As expected, the New York Yankees have been at the center of just about all free-agent activity.
Whether it has been signing several of the top free agents like Jacoby Ellsbury, Brian McCann and Carlos Beltran or losing a pair in Robinson Cano and Curtis Granderson, players have been on the move early this winter.
The loss of Robinson Cano specifically leaves the Yankees with somewhat of a hole on the infield and extra cash to still spend.
I expect action to slow down a bit heading into the winter meetings. However, the Yankees still have plenty of work to do before all is said and done.
I say the big splashes are behind us and finding the right pieces to complete a championship roster will be on general manager Brian Cashman's to-do list.
The moment that Robinson Cano officially signed with the Seattle Mariners, ending his time with the New York Yankees, Brian Cashman was quick at work looking for his replacement.
The best fit all along has been 32-year-old Omar Infante.
Even before the loss of Cano, the Yankees showed significant interest in Infante.
The problem earlier was that Infante only wanted to sign with a team that could guarantee him everyday at-bats.
With a hole at second and still plenty of question marks on the left side of the infield, getting Infante everyday at-bats won't be an issue.
The two teams already squared off this offseason for Carlos Beltran. The Yankees will hope for a similar result.
The Yankees would prefer to sign Omar Infante and plug him in every day at second base.
Their backup plan may be to sign another former Boston Red Sox in shortstop Stephen Drew.
The drawbacks to Drew is that he is a Scott Boras client and will cost more than I'm sure the Yanks would want to pay.
He would also cost another draft pick after rejecting the qualifying offer from the Sox.
The 30-year-old Drew batted .253 with 13 home runs last season for the Sox.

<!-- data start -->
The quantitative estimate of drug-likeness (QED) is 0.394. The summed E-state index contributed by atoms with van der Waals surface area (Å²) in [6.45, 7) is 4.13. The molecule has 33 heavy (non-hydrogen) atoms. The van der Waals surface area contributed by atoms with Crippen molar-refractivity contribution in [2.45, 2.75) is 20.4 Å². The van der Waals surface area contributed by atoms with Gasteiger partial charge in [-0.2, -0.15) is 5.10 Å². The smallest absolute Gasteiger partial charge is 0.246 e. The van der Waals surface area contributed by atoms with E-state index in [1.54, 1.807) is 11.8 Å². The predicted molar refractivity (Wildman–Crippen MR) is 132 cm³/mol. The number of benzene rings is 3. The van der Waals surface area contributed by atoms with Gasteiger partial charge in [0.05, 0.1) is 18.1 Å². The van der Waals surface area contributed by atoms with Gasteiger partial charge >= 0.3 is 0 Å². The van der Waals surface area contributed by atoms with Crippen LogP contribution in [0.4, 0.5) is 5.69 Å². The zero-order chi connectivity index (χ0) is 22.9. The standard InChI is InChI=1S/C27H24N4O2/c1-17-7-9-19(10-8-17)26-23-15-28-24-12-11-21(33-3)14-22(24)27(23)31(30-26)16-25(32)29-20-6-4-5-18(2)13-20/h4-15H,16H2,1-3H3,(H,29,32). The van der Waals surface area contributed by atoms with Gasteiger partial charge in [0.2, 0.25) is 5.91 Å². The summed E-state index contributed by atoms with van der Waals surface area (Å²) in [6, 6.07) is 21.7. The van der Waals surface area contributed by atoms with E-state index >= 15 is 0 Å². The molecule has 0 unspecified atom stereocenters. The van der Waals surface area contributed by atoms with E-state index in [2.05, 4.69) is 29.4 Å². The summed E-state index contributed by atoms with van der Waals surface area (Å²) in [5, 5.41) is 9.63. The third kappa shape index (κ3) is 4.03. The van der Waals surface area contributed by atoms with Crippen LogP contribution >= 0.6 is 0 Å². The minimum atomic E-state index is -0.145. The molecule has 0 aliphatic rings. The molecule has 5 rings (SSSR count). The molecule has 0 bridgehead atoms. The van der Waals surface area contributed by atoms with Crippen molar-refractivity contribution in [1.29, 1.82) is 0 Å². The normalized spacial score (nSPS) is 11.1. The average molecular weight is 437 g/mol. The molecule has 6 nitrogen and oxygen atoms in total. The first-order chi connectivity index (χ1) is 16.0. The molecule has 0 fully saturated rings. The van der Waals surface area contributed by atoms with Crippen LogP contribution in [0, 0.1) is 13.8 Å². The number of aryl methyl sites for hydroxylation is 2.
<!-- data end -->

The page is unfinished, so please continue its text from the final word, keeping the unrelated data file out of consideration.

More importantly, he was second among all American League shortstops in fielding percentage at .984.
If the Yanks signed him, they could rotate him around three infield spots and have him ready for an everyday spot at third or short in a worst-case scenario.
The Yankees have fixed a lot of issues on the offensive side of their lineup. Now it's time to turn their attentions to their pitching staff.
Hiroki Kuroda got it started by re-signing for one year worth up to $16.5 million.
The next guy the Yankees would love to pick up would be Masahiro Tanaka.
The Rakuten Golden Eagles have decided they will post Tanaka if he chooses he wants to leave for MLB.
Reports say that the team will have discussions in the next few days to try to convince Tanaka to stay.
Thanks to the new posting agreement between MLB and Nippon Professional Baseball, if Tanaka does decide to be posted, the maximum posting fee is only $20 million.
A grave difference from the uncapped posting fees of years past.
The 25-year-old pitcher would be a huge pickup for the Yankees in rebuilding their aging and depleted staff.
The Yankees' Tanaka backup plans in all certainty seem to be 30-year-old Matt Garza.
No stranger to the AL East thanks to his time with the Rays, Garza has been a target of the Yankees for a few years.
Now available as a free agent without a draft pick attached to his name, he is more attainable than ever.
With a lifetime ERA of 3.84, Garza is a perfect third or fourth starting pitcher.
Garza is a big-time strikeout pitcher, something the Yankees don't have enough of, striking out 197 batters in 2011.
It worries me how much the Yankees might have to pay him, as he is not a top-flight starter, but he is one of the best available.
If the Yanks lose out on Tanaka, they will need another starter somewhere. They have money to spend, and I see them spending it on someone like Garza.
With Brian Cashman still not fully committing the closer job to David Robertson, that still means signing a replacement for Mariano Rivera is in the works.
Balfour, the polar opposite of a demeanor that Mo displayed in pinstripes, would be a fiery addition to the Yankees bullpen.
With Joe Nathan signing in Detroit, most scouts suggest Balfour is the top available closer on the market.
To me, signing a guy like Balfour would be a benefit in more ways than one.
To begin with, Balfour is a highly capable closer, saving 62 games over the past two seasons with Oakland.
Additionally, bringing in a free-agent closer could mean the Yanks could use Robertson as trade bait.
The Yanks have very few big-league trade chips, and creating one by signing another guy has its benefits.
I like Robertson and think he can handle the closer job, but if we could maybe package Brett Gardner and Robertson for a starter they need and can't find in free agency, I like that idea better.